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  4. i just heard a man call his steady girlfriend ‘vous’ – they’re late thirties/40, and have been together for a few years – why is he using vous?

    Reply
    • Hello! I am sure by now you have received the answer to your question but just in case you haven’t, the answer is that “thou” and “thine” are not so much the parallel or equivalent of “tu” and “vous” – rather, they are archaic forms if the modern English “you” and “yours”. You could also have asked about “thine” which becomes “your”. Incidentally, although we still use “mine” (as in “that one’s mine”), for comic effect, when I encounter something unpleasant or distasteful, it amuses me to say “it offends mine eye”, using the archaic “mine” for “my”:-)

      Reply
  5. Many years ago, while climbing in the Alps, I was told that above 3000 m. (roughly 9,800′) everyone is addressed as “tu.”

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  6. Now, this piece of information was really helpful as I could not make it up as to what should be used for “You”. Merci Beaucoup 🙂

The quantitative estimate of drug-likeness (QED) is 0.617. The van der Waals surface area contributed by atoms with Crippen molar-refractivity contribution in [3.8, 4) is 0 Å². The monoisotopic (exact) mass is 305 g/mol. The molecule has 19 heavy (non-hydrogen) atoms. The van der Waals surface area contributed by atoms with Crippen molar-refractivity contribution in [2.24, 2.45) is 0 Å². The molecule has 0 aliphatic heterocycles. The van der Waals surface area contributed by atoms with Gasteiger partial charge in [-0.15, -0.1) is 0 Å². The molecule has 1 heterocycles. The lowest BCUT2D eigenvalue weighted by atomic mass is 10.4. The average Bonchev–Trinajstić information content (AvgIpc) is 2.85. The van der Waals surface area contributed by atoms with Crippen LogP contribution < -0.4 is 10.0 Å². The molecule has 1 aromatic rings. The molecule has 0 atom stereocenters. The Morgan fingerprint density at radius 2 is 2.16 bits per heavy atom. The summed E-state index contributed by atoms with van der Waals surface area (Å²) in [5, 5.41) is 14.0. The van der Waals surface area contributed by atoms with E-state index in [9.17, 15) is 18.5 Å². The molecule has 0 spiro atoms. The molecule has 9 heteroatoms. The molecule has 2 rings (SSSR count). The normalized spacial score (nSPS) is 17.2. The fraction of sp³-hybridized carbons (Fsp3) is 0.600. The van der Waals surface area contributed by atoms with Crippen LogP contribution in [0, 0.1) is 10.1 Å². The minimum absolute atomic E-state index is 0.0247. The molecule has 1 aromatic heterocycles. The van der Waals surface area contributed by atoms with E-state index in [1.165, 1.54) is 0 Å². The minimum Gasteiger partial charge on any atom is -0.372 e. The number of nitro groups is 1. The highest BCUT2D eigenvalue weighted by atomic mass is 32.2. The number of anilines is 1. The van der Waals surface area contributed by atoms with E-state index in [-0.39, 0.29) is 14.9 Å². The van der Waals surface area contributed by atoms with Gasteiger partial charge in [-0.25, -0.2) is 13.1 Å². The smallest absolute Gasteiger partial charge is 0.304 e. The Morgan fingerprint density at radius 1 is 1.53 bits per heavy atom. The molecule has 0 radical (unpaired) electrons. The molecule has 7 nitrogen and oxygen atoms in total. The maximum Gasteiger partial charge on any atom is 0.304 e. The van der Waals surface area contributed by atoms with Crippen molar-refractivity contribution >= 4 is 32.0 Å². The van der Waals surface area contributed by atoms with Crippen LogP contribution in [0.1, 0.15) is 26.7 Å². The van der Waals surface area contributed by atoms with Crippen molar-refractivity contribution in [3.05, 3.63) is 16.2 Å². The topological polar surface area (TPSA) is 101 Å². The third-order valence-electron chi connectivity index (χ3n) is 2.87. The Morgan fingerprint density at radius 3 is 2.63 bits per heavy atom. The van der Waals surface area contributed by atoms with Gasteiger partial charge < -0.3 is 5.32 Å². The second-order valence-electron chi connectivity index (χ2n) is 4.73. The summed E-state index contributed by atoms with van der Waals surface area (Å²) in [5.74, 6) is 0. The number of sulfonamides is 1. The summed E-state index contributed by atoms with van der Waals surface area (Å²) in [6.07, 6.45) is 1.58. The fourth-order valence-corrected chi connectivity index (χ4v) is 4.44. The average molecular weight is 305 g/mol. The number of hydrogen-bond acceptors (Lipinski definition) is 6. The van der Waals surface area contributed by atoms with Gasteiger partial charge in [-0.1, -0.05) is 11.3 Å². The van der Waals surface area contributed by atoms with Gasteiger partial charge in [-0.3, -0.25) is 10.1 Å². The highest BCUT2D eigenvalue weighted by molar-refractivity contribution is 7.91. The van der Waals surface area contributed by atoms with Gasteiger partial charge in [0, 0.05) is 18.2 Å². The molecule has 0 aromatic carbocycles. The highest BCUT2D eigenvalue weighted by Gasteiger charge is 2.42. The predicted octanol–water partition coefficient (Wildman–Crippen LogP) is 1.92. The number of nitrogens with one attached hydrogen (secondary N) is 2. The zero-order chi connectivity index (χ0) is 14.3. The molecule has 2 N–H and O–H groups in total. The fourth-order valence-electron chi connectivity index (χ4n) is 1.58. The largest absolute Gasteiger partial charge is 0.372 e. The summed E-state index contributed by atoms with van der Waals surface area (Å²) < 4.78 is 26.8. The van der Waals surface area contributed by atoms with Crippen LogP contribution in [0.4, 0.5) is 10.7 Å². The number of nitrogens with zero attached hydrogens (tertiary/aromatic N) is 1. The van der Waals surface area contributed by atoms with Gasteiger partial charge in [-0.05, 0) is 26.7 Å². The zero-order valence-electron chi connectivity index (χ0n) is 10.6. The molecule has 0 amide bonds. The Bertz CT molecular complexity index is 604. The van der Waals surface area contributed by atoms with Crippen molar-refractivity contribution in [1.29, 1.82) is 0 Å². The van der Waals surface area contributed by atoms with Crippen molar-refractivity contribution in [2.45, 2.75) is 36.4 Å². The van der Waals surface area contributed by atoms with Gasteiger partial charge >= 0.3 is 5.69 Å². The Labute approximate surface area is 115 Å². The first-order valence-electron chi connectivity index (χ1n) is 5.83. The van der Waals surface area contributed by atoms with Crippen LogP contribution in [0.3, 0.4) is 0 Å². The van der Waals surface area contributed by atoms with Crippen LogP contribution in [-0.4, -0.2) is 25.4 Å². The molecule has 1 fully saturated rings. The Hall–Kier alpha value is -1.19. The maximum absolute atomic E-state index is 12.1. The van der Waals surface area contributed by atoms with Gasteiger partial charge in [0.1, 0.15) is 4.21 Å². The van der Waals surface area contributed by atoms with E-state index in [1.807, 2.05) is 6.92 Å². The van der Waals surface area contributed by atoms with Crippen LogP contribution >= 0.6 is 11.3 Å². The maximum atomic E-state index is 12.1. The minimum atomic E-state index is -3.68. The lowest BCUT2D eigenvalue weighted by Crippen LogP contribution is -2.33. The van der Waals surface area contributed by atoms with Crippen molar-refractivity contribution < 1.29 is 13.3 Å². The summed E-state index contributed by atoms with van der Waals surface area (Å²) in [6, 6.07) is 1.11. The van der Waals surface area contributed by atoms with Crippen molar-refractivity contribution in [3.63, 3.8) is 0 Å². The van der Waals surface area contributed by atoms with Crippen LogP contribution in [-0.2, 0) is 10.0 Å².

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  7. I’m French too, and I would also assume it’s “vous”, because “vous” is a form of respect. But I’m not Christian, so I can say for sure. All I know is that all the sources I found say you should use “tu” with God. You could ask Camille from French Today. I believe she is Christian, so she would probably be able to answer your question.

    https://www.frenchtoday.com

    Reply
    • Pre-Vatican II (i. e. before 1965), I believe the Catholic doctrine in France called for using “Vous” with God. Protestants were sometimes referred to as the “Tutoyeurs de Dieu”, because they used “Tu” with God, as opposed to their Catholic brethren, who used “Vous”. Post Vatican II was supposed to bring God closer to the people, so one could use Tu with God, and also have religious services in your language (e.g. In French as opposed to Latin).

      From Wiktionnaire: tutoyeur de Dieu (pour un catholique, surnom d’un protestant qui s’adresse directement à Dieu).

      Finally, while becoming more rare, there are cases of old line aristocratic families who use Vous with the childredn.

      Reply
  8. Okay, so we use Tu with God, what about with Saints? (I have a an app on my phone where I can say the Rosary in French, but for the Virgin Mary, it seems to use “vous”)

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      • alright thank you very much, but talking to Native French speaker, they seem to think it’s vous. I’m pretty sure people who are actually born in France and Quebec got it right

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      • The French seem to be exceptionally formal in dealing with Mary. She is indeed addressed as “vous,” but Italians use “tu” and Germans “du.” Why, I have no idea.

        Reply